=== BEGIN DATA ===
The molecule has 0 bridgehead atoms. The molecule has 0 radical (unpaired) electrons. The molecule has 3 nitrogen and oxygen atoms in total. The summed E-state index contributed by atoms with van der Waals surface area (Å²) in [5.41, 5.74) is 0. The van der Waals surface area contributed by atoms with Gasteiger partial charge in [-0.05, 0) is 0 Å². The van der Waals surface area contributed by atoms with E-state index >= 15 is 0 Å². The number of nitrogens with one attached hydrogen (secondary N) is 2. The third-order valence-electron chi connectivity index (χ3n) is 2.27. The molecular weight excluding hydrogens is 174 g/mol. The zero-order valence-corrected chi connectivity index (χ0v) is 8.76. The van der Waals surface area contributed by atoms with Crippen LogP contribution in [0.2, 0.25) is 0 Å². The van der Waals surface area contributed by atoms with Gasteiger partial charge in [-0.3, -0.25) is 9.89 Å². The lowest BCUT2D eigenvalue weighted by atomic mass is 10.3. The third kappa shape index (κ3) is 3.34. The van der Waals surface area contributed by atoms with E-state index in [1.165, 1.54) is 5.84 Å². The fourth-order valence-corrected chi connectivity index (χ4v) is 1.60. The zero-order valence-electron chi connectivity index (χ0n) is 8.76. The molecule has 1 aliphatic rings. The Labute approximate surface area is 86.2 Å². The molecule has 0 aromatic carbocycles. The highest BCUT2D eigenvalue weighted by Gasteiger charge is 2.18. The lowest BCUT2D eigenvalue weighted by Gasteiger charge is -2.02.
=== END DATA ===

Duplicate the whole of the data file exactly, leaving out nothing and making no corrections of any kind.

The molecule has 0 bridgehead atoms. The molecule has 0 radical (unpaired) electrons. The molecule has 3 nitrogen and oxygen atoms in total. The summed E-state index contributed by atoms with van der Waals surface area (Å²) in [5.41, 5.74) is 0. The van der Waals surface area contributed by atoms with Gasteiger partial charge in [-0.05, 0) is 0 Å². The van der Waals surface area contributed by atoms with E-state index >= 15 is 0 Å². The number of nitrogens with one attached hydrogen (secondary N) is 2. The third-order valence-electron chi connectivity index (χ3n) is 2.27. The molecular weight excluding hydrogens is 174 g/mol. The zero-order valence-corrected chi connectivity index (χ0v) is 8.76. The van der Waals surface area contributed by atoms with Crippen LogP contribution in [0.2, 0.25) is 0 Å². The van der Waals surface area contributed by atoms with Gasteiger partial charge in [-0.3, -0.25) is 9.89 Å². The lowest BCUT2D eigenvalue weighted by atomic mass is 10.3. The third kappa shape index (κ3) is 3.34. The van der Waals surface area contributed by atoms with E-state index in [1.165, 1.54) is 5.84 Å². The fourth-order valence-corrected chi connectivity index (χ4v) is 1.60. The zero-order valence-electron chi connectivity index (χ0n) is 8.76. The molecule has 1 aliphatic rings. The Labute approximate surface area is 86.2 Å². The molecule has 0 aromatic carbocycles. The highest BCUT2D eigenvalue weighted by Gasteiger charge is 2.18. The lowest BCUT2D eigenvalue weighted by Gasteiger charge is -2.02.